From Red Bull's subtle doc to the pros and cons of branded content with talent, here are some takeaways from yesterday's BCON Expo.
By Jennifer Horn, Tanya Kostiw and Val Maloney
Branded content was front and centre yesterday at playback and strategy‘s BCON Expo in Toronto, where industry pundits shared various insights and experiences with the crowd.
Here are a few key takeaways from the conference:
Red Bull takes a subtle approach
The words “brand-inspired” and “restraint” were lovingly tossed around the room by some of the speakers at the BCON Expo. And it appears Red Bull and MTV are living up to this advice of not shackling a property with overt branding, having created a documentary-style show called McMorris & McMorris, which doesn’t use a heavy-handed approach to deliver the drink brand, and that was showcased during a panel session at the conference.
Following brothers Mark McMorris and Craig McMorris, professional snowboarders out in flat Saskatchewan who compete across the world (the youngest, Mark, just received a Bronze medal at the Sochi Olympics), the series is produced by Buck Productions and housed on MTV and MTV.ca, with a deal for a second season currently underway.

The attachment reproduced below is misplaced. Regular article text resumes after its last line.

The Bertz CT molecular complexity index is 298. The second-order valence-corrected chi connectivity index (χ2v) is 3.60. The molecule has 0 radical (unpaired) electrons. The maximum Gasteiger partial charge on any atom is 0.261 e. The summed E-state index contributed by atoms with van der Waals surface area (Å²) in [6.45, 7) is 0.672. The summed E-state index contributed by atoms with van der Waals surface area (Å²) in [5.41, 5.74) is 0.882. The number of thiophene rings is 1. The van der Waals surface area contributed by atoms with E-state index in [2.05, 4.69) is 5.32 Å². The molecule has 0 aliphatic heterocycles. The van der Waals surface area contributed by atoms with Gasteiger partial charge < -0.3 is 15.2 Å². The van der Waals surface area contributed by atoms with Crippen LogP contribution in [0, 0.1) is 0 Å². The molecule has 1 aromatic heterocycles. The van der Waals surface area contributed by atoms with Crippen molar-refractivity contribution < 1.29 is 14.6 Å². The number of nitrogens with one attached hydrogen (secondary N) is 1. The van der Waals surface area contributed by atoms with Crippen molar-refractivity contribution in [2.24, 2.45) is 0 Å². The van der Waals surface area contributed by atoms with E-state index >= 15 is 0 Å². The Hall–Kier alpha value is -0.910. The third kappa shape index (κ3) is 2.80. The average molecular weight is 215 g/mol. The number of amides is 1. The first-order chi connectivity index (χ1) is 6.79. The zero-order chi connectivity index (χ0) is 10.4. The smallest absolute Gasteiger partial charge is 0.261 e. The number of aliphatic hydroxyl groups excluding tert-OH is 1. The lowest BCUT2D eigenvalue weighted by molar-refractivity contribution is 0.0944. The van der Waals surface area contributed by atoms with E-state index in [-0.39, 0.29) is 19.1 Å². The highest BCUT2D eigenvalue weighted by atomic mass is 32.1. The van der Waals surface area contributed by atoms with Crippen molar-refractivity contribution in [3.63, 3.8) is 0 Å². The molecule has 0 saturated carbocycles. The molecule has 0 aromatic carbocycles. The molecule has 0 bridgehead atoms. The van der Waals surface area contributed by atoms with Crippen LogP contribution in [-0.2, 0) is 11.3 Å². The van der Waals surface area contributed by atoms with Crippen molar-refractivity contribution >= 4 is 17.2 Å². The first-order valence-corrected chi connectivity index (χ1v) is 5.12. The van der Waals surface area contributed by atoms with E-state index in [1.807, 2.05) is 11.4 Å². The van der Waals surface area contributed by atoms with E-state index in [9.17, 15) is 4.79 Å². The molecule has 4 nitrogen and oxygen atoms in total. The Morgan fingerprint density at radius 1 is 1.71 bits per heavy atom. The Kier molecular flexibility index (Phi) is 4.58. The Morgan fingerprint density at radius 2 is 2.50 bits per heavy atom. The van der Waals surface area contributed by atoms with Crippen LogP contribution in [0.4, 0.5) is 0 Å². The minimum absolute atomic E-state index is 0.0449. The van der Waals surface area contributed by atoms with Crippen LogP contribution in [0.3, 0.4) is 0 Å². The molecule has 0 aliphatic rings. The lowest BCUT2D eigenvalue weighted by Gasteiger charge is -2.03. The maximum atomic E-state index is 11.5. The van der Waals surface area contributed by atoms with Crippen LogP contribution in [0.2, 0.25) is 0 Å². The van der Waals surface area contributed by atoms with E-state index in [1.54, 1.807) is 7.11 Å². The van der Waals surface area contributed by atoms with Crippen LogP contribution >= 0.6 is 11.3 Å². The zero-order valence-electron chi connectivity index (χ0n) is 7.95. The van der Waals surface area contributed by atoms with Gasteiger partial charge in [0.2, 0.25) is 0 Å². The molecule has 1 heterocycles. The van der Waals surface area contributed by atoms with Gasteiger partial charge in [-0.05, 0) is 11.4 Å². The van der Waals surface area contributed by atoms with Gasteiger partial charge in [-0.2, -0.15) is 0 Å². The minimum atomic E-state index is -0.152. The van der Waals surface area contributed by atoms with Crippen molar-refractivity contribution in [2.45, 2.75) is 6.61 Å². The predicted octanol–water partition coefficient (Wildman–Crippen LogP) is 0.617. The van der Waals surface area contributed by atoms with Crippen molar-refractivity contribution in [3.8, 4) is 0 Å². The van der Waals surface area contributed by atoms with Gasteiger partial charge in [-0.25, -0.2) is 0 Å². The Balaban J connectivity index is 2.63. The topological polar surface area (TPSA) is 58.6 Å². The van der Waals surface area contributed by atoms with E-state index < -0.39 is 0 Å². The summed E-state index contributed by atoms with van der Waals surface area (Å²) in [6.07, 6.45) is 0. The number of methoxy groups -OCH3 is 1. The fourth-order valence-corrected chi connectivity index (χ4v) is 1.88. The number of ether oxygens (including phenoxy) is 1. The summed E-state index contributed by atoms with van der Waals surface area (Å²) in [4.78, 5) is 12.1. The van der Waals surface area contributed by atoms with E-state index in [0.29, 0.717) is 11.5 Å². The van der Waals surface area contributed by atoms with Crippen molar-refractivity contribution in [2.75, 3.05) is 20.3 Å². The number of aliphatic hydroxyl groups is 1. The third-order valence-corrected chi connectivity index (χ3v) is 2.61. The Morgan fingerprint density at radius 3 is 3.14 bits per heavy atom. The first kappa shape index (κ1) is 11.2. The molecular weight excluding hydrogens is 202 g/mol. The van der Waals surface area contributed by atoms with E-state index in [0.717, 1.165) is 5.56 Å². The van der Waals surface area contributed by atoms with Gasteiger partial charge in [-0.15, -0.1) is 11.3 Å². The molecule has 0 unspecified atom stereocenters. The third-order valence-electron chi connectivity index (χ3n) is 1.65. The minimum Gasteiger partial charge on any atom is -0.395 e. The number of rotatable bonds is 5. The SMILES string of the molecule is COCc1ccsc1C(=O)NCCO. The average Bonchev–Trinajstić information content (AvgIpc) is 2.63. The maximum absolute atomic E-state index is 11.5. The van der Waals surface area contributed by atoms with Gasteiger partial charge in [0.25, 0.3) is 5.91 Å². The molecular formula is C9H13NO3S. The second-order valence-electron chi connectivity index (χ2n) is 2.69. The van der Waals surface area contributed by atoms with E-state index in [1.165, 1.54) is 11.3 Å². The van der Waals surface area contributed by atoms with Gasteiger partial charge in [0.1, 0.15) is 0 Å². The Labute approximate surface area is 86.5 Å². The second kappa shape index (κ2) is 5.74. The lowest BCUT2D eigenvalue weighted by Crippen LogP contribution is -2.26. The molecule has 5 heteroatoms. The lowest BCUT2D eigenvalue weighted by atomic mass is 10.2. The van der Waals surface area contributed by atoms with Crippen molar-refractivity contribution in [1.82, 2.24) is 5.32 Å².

Subtle nods to the brand are made in the show, from a Red Bull logo on one of the snowboarder’s hats to a “Red Bull Team Member” talking to the crew about the boys’ performance. To the team’s recollection, there isn’t a single can of Red Bull in the show. From the very get-go, the reins were given to Buck Productions, said Jason Ford, supervising producer at Red Bull Media House. “We let the creatives do what they do best.”
Some clients will say they understand that content must be the goal for a show to be a success, but most actually don’t, said Jim Kiriakakis, head of television, Buck Productions. What they really want is a commercial, he said. There needs to be an “exercise in trust and restraint” – trust the content will be entertaining and effective without heavy-handed branding, and restraint from the brand to let go and not control every element.